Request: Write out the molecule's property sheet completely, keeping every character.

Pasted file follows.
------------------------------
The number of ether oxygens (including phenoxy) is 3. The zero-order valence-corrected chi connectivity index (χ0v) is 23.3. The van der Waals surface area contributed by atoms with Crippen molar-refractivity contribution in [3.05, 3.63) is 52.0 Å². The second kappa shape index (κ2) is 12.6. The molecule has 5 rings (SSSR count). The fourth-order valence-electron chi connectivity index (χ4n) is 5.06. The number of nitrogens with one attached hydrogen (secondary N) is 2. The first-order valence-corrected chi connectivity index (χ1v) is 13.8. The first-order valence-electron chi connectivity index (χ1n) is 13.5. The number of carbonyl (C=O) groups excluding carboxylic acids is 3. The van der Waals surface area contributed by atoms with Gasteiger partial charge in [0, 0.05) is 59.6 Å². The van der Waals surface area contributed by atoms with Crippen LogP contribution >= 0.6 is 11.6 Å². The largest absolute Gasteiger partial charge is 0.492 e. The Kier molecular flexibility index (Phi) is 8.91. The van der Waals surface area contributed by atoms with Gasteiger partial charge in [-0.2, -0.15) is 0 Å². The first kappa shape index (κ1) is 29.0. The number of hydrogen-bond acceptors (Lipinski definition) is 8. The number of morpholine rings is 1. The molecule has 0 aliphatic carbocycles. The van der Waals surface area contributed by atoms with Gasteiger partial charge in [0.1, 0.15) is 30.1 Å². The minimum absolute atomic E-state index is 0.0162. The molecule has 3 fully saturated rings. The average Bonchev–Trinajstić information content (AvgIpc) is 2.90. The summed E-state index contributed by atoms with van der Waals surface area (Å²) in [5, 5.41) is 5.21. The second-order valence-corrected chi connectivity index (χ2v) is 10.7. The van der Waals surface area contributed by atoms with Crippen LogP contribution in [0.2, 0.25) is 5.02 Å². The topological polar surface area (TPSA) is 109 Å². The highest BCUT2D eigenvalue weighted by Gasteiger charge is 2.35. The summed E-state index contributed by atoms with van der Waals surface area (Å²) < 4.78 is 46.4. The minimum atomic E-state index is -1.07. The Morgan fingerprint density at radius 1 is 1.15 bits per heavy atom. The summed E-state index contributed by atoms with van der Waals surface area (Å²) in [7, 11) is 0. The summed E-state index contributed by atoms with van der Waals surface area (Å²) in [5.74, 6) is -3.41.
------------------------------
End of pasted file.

The number of ether oxygens (including phenoxy) is 3. The zero-order valence-corrected chi connectivity index (χ0v) is 23.3. The van der Waals surface area contributed by atoms with Crippen molar-refractivity contribution in [3.05, 3.63) is 52.0 Å². The second kappa shape index (κ2) is 12.6. The molecule has 5 rings (SSSR count). The fourth-order valence-electron chi connectivity index (χ4n) is 5.06. The number of nitrogens with one attached hydrogen (secondary N) is 2. The first-order valence-corrected chi connectivity index (χ1v) is 13.8. The first-order valence-electron chi connectivity index (χ1n) is 13.5. The number of carbonyl (C=O) groups excluding carboxylic acids is 3. The van der Waals surface area contributed by atoms with Gasteiger partial charge in [0, 0.05) is 59.6 Å². The van der Waals surface area contributed by atoms with Crippen LogP contribution >= 0.6 is 11.6 Å². The largest absolute Gasteiger partial charge is 0.492 e. The Kier molecular flexibility index (Phi) is 8.91. The van der Waals surface area contributed by atoms with Gasteiger partial charge in [-0.2, -0.15) is 0 Å². The first kappa shape index (κ1) is 29.0. The number of hydrogen-bond acceptors (Lipinski definition) is 8. The number of morpholine rings is 1. The molecule has 0 aliphatic carbocycles. The van der Waals surface area contributed by atoms with Gasteiger partial charge in [0.1, 0.15) is 30.1 Å². The minimum absolute atomic E-state index is 0.0162. The molecule has 3 fully saturated rings. The average Bonchev–Trinajstić information content (AvgIpc) is 2.90. The summed E-state index contributed by atoms with van der Waals surface area (Å²) in [5, 5.41) is 5.21. The second-order valence-corrected chi connectivity index (χ2v) is 10.7. The van der Waals surface area contributed by atoms with Crippen LogP contribution in [0.2, 0.25) is 5.02 Å². The topological polar surface area (TPSA) is 109 Å². The highest BCUT2D eigenvalue weighted by Gasteiger charge is 2.35. The summed E-state index contributed by atoms with van der Waals surface area (Å²) < 4.78 is 46.4. The minimum atomic E-state index is -1.07. The Morgan fingerprint density at radius 1 is 1.15 bits per heavy atom. The summed E-state index contributed by atoms with van der Waals surface area (Å²) in [7, 11) is 0. The summed E-state index contributed by atoms with van der Waals surface area (Å²) in [5.74, 6) is -3.41.